I'm guessing I'm the only one that really loved this movie. Which is okay, since I'm all right with being an outsider on this one. I mean, this is a very odd movie and a good portion of your average movie goers are going to HATE it. I understand that and fully warn you out there. Keep an open mind or suffer the consequences.
"Dark Country" follows a recently married couple as they go to travel from Las Vegas to California by driving through the desert at night. They come across a wrecked car and when they decide to help the injured man they set off a series of intense events that will forever end their world.
The reason for this oddball feeling is that Tom Jane in his directorial debut, decided to make "Dark Country" in the vein of a 60s style Twilight Zone/Hitchcock thriller. In all honesty, he accomplishes this quite evenhandedly. Intense close ups, odd nightmarish angels, significant work with shadows, odd color schemes, and the instantly obvious green screen shots in the car (which is where the majority of this film actually occurs). As a big fan of those early thrillers and film noir, this shot right up my ally. The feel, the approach, the campy story, they all worked on my film love immensely. Even the acting from Tom Jane and his female cohort are in that style of over the top and melodramatic 60s work. Modern movie goers are going to probably watch it and blow a raspberry and give the screen the bird though because of this. It's definitely not a 'modern' film and doesn't play itself to be that way, although some of the dialogue is very modern...like say the f-word.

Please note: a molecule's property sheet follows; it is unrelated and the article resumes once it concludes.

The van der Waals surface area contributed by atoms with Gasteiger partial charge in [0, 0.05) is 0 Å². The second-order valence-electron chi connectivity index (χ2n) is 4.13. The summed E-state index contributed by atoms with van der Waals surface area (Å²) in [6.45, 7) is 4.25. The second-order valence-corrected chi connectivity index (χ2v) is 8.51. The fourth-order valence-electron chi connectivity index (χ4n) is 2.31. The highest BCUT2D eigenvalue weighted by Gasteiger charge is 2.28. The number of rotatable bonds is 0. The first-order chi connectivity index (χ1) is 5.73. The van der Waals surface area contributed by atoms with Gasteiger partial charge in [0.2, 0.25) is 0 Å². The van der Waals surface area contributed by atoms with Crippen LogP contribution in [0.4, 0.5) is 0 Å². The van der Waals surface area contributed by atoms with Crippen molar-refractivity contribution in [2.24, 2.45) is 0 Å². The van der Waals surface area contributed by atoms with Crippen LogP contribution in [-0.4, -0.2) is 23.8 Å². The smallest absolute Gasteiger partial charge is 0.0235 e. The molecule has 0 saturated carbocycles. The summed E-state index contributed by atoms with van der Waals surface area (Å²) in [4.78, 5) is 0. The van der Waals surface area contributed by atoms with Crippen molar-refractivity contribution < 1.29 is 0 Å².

So if you are not a fan of older style film making, or film noir, and I'm not talking about all the people that claim this film to be a "Sin City" rip-off - if you knew anything about film history and style then you would know that to be bull shit and that both are modern noir films - then you are going to hate this one too. But if you keep an open mind you are going to dig this one. Oh and don't blink at the end of the film, you might miss a pertinent clue to the 'how' of its somewhat hazy ending.
Written By Matt Reifschneider
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